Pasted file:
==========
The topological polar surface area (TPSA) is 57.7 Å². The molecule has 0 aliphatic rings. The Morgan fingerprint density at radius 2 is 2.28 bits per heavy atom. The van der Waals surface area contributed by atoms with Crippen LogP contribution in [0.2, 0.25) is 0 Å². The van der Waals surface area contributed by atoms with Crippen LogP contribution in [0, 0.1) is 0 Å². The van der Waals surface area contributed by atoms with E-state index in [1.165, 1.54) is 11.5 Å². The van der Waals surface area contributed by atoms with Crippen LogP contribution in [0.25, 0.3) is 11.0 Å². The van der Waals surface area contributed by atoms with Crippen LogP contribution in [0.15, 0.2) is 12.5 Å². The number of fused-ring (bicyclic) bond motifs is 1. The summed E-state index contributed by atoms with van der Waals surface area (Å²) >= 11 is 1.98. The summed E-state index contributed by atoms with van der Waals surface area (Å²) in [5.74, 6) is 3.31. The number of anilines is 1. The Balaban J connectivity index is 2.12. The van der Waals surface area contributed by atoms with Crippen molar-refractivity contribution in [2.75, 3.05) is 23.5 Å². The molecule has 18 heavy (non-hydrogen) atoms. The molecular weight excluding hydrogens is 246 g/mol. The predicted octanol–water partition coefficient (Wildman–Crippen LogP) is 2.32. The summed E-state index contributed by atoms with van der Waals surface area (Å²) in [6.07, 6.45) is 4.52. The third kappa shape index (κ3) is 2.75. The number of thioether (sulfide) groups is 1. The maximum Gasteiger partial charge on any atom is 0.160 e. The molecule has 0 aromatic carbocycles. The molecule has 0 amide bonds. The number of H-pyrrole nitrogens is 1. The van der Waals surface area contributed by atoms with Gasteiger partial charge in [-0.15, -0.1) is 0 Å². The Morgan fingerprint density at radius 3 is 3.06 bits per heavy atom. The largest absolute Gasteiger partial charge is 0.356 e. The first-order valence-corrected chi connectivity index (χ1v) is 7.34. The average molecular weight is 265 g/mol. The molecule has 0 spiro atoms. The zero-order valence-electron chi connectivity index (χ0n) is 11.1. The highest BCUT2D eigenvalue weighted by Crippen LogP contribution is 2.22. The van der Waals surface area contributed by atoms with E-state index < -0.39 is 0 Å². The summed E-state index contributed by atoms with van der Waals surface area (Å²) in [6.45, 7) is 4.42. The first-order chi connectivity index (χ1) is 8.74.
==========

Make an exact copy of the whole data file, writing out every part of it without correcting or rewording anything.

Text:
The topological polar surface area (TPSA) is 57.7 Å². The molecule has 0 aliphatic rings. The Morgan fingerprint density at radius 2 is 2.28 bits per heavy atom. The van der Waals surface area contributed by atoms with Crippen LogP contribution in [0.2, 0.25) is 0 Å². The van der Waals surface area contributed by atoms with Crippen LogP contribution in [0, 0.1) is 0 Å². The van der Waals surface area contributed by atoms with E-state index in [1.165, 1.54) is 11.5 Å². The van der Waals surface area contributed by atoms with Crippen LogP contribution in [0.25, 0.3) is 11.0 Å². The van der Waals surface area contributed by atoms with Crippen LogP contribution in [0.15, 0.2) is 12.5 Å². The number of fused-ring (bicyclic) bond motifs is 1. The summed E-state index contributed by atoms with van der Waals surface area (Å²) >= 11 is 1.98. The summed E-state index contributed by atoms with van der Waals surface area (Å²) in [5.74, 6) is 3.31. The number of anilines is 1. The Balaban J connectivity index is 2.12. The van der Waals surface area contributed by atoms with Crippen molar-refractivity contribution in [2.75, 3.05) is 23.5 Å². The molecule has 18 heavy (non-hydrogen) atoms. The molecular weight excluding hydrogens is 246 g/mol. The predicted octanol–water partition coefficient (Wildman–Crippen LogP) is 2.32. The summed E-state index contributed by atoms with van der Waals surface area (Å²) in [6.07, 6.45) is 4.52. The third kappa shape index (κ3) is 2.75. The number of thioether (sulfide) groups is 1. The maximum Gasteiger partial charge on any atom is 0.160 e. The molecule has 0 aromatic carbocycles. The molecule has 0 amide bonds. The number of H-pyrrole nitrogens is 1. The van der Waals surface area contributed by atoms with Gasteiger partial charge in [-0.15, -0.1) is 0 Å². The Morgan fingerprint density at radius 3 is 3.06 bits per heavy atom. The largest absolute Gasteiger partial charge is 0.356 e. The first-order valence-corrected chi connectivity index (χ1v) is 7.34. The average molecular weight is 265 g/mol. The molecule has 0 spiro atoms. The zero-order valence-electron chi connectivity index (χ0n) is 11.1. The highest BCUT2D eigenvalue weighted by Crippen LogP contribution is 2.22. The van der Waals surface area contributed by atoms with E-state index < -0.39 is 0 Å². The summed E-state index contributed by atoms with van der Waals surface area (Å²) in [6.45, 7) is 4.42. The first-order chi connectivity index (χ1) is 8.74.